Manifest Destiny facts for kids
Manifest Destiny was the idea that the United States had a God-given right to take over every part of North America. The phrase "Manifest Destiny" was created in 1845 by a newspaper writer named John L. O'Sullivan. Quickly, the idea became very popular.
The idea of Manifest Destiny told Americans that they had a mission – a special job given only to Americans. This mission was to make the United States bigger so the "borders of freedom" could be open to even more people. Only they could make sure that people living in un-free countries across the world could learn how to govern themselves and live freely in America.
Use by President James Polk
The Mexican-American War
In June 1845, the United States decided to add Texas to the United States. President Polk sent the United States military to take over the area. The two sides fought for two years. Finally, Mexico surrendered. On February 2, 1848, it signed the Treaty of Guadalupe Hidalgo, which ended the war. It also gave the United States all of the land above the Rio Grande. This meant the United States had gained all of Texas, Arizona, and New Mexico; parts of Utah, Nevada, and Colorado; and northern California.
A belief in Manifest Destiny helped convince Americans to support the war. It told them it was all right to fight, kill, and take land from Mexicans or other non-Americans. This was all right because they were only doing what God wanted. They were doing what they were destined to do.
Settlement of the west
Growth of the country
Of course, there were many other reasons, besides Manifest Destiny, that people wanted the United States to grow. More and more people were coming to America, especially to the cities, which were getting crowded. People wanted land of their own, instead of having to work for other people. The more land a person had, the more money they could make. If a person had their own land, they were working for themselves, and they were free.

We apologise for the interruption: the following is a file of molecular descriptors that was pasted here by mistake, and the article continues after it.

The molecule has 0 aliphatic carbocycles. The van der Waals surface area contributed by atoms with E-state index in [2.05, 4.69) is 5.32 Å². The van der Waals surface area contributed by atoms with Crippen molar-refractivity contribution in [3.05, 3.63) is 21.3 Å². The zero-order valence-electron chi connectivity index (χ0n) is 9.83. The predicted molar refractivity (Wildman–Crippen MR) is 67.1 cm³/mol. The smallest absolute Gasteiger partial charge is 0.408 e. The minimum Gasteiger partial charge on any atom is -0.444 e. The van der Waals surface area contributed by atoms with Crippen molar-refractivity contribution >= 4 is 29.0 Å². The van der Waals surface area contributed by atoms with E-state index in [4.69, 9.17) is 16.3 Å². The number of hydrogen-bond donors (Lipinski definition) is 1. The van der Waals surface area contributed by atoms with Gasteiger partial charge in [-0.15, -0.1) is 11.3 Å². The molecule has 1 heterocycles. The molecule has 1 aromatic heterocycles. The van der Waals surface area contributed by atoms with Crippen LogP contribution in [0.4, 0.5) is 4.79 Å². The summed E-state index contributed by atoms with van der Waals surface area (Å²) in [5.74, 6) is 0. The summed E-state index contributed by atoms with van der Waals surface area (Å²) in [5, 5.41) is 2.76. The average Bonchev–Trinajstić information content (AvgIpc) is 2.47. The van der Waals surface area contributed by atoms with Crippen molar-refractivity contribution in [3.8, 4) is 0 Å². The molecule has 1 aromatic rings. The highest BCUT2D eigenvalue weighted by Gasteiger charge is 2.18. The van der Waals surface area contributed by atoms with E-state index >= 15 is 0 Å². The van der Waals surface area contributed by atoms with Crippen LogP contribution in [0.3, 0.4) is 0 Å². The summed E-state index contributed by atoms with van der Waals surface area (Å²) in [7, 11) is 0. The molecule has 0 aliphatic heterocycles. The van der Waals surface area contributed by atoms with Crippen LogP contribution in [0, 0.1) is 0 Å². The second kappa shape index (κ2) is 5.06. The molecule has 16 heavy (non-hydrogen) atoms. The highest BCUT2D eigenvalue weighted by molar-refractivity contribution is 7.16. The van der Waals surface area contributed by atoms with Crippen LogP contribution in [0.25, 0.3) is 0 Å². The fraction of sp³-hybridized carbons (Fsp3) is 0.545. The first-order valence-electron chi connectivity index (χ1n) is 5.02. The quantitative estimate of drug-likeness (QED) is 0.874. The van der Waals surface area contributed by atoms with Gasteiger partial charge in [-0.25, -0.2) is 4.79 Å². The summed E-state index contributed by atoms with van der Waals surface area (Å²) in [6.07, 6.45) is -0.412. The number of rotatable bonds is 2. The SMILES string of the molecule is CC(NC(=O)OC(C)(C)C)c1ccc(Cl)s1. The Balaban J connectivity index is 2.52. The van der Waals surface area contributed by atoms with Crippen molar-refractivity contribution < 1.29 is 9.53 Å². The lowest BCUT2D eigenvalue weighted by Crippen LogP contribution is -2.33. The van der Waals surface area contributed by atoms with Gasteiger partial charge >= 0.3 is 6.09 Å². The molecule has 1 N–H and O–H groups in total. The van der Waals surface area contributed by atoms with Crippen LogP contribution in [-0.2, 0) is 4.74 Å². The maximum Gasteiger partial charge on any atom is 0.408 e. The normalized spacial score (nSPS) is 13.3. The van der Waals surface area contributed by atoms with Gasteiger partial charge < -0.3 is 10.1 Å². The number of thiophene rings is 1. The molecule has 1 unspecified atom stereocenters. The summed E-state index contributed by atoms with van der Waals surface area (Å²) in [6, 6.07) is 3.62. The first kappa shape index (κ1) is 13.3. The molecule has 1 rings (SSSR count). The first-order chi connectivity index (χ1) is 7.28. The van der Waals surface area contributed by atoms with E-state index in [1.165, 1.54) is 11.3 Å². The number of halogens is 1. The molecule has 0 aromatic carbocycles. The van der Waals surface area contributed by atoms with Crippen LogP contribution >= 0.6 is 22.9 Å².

If was a mixture of all these things, and many more, along with Manifest Destiny that caused the United States to grow this quickly in just 40 years:
The United States was very determined to take control of all of North America. Unfortunately, the parts of North America they wanted were not empty. They were places that Native Americans had always lived.
The United States government wanted these tribes to move outside the United States, to what is now Oklahoma. The government was able to convince some of these Native American tribes to sign treaties saying they would leave their lands.
When some tribes refused to leave their lands, the United States government committed an ethnic cleansing against them. In an ethnic cleansing, ethnic or religious groups are forced to leave an area by a more powerful ethnic group. When the Cherokee Nation refused to leave their homes, United States President Martin van Buren ordered the military to make them leave.
About 15,000 Cherokee were forced to walk to Oklahoma and Arkansas. Most historians think that about 4,000 of them died on the way. This was one out of every four people in the Cherokee population. Because so many people died, this forced migration is now called the Trail of Tears, and it is considered an ethnic cleansing.
Images for kids
American Progress, (1872) by John Gast, is an allegorical representation of the modernization of the new west. Columbia, a personification of the United States, is shown leading civilization westward with the American settlers. She is shown bringing light from the East into the West, stringing telegraph wire, holding a school textbook that will instill knowledge, and highlights different stages of economic activity and evolving forms of transportation.
The first Fort Laramie as it looked prior to 1840. Painting from memory by Alfred Jacob Miller
American westward expansion is idealized in Emanuel Leutze's famous painting Westward the Course of Empire Takes Its Way (1861). The title of the painting, from a 1726 poem by Bishop Berkeley, was a phrase often quoted in the era of manifest destiny, expressing a widely held belief that civilization had steadily moved westward throughout history. (more)
Norwegian settlers in North Dakota in front of their homestead, a sod hut
Annexation of the Republic of Hawaii in 1898
A cartoon of Uncle Sam seated in restaurant looking at the bill of fare containing "Cuba steak", "Porto Rico pig", the "Philippine Islands" and the "Sandwich Islands" (Hawaii).
The U.S.'s intentions to influence the area (especially the Panama Canal construction and control) led to the separation of Panama from Colombia in 1903
Manifest Destiny Facts for Kids. Kiddle Encyclopedia.